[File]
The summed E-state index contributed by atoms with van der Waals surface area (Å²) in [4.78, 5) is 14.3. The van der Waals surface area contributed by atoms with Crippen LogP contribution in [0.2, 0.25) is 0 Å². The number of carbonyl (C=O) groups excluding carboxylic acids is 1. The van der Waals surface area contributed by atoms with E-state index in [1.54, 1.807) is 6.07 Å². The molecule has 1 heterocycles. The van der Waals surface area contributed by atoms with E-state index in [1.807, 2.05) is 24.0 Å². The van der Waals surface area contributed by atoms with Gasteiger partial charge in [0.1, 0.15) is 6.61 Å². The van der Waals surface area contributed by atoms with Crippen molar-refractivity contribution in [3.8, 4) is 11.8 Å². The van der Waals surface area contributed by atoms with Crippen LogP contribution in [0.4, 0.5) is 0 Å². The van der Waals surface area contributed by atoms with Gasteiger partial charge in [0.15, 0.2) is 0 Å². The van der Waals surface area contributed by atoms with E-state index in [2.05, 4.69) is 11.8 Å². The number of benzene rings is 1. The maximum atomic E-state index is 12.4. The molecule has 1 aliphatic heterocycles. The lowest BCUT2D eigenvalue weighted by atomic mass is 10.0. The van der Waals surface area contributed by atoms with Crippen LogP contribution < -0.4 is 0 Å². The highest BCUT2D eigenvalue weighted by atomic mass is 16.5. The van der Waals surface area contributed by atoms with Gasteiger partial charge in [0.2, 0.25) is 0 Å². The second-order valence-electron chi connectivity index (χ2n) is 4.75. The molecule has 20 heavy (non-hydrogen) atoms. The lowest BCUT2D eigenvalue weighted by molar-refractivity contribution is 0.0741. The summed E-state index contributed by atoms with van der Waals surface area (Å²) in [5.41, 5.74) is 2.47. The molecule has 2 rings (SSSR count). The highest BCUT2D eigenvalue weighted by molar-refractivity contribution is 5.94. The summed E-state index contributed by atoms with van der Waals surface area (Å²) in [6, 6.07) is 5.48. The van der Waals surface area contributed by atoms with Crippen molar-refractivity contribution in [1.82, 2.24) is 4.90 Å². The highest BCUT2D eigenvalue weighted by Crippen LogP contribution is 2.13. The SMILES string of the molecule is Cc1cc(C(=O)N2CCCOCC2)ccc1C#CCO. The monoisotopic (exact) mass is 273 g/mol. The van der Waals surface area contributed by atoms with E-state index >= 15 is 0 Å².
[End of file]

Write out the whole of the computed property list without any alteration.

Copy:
The summed E-state index contributed by atoms with van der Waals surface area (Å²) in [4.78, 5) is 14.3. The van der Waals surface area contributed by atoms with Crippen LogP contribution in [0.2, 0.25) is 0 Å². The number of carbonyl (C=O) groups excluding carboxylic acids is 1. The van der Waals surface area contributed by atoms with E-state index in [1.54, 1.807) is 6.07 Å². The molecule has 1 heterocycles. The van der Waals surface area contributed by atoms with E-state index in [1.807, 2.05) is 24.0 Å². The van der Waals surface area contributed by atoms with Gasteiger partial charge in [0.1, 0.15) is 6.61 Å². The van der Waals surface area contributed by atoms with Crippen molar-refractivity contribution in [3.8, 4) is 11.8 Å². The van der Waals surface area contributed by atoms with Crippen LogP contribution in [0.4, 0.5) is 0 Å². The van der Waals surface area contributed by atoms with Gasteiger partial charge in [0.15, 0.2) is 0 Å². The van der Waals surface area contributed by atoms with E-state index in [2.05, 4.69) is 11.8 Å². The number of benzene rings is 1. The maximum atomic E-state index is 12.4. The molecule has 1 aliphatic heterocycles. The lowest BCUT2D eigenvalue weighted by atomic mass is 10.0. The van der Waals surface area contributed by atoms with Crippen LogP contribution < -0.4 is 0 Å². The highest BCUT2D eigenvalue weighted by atomic mass is 16.5. The van der Waals surface area contributed by atoms with Gasteiger partial charge in [0.2, 0.25) is 0 Å². The second-order valence-electron chi connectivity index (χ2n) is 4.75. The molecule has 20 heavy (non-hydrogen) atoms. The lowest BCUT2D eigenvalue weighted by molar-refractivity contribution is 0.0741. The summed E-state index contributed by atoms with van der Waals surface area (Å²) in [5.41, 5.74) is 2.47. The molecule has 2 rings (SSSR count). The highest BCUT2D eigenvalue weighted by molar-refractivity contribution is 5.94. The summed E-state index contributed by atoms with van der Waals surface area (Å²) in [6, 6.07) is 5.48. The van der Waals surface area contributed by atoms with Crippen molar-refractivity contribution in [1.82, 2.24) is 4.90 Å². The highest BCUT2D eigenvalue weighted by Crippen LogP contribution is 2.13. The SMILES string of the molecule is Cc1cc(C(=O)N2CCCOCC2)ccc1C#CCO. The monoisotopic (exact) mass is 273 g/mol. The van der Waals surface area contributed by atoms with E-state index >= 15 is 0 Å².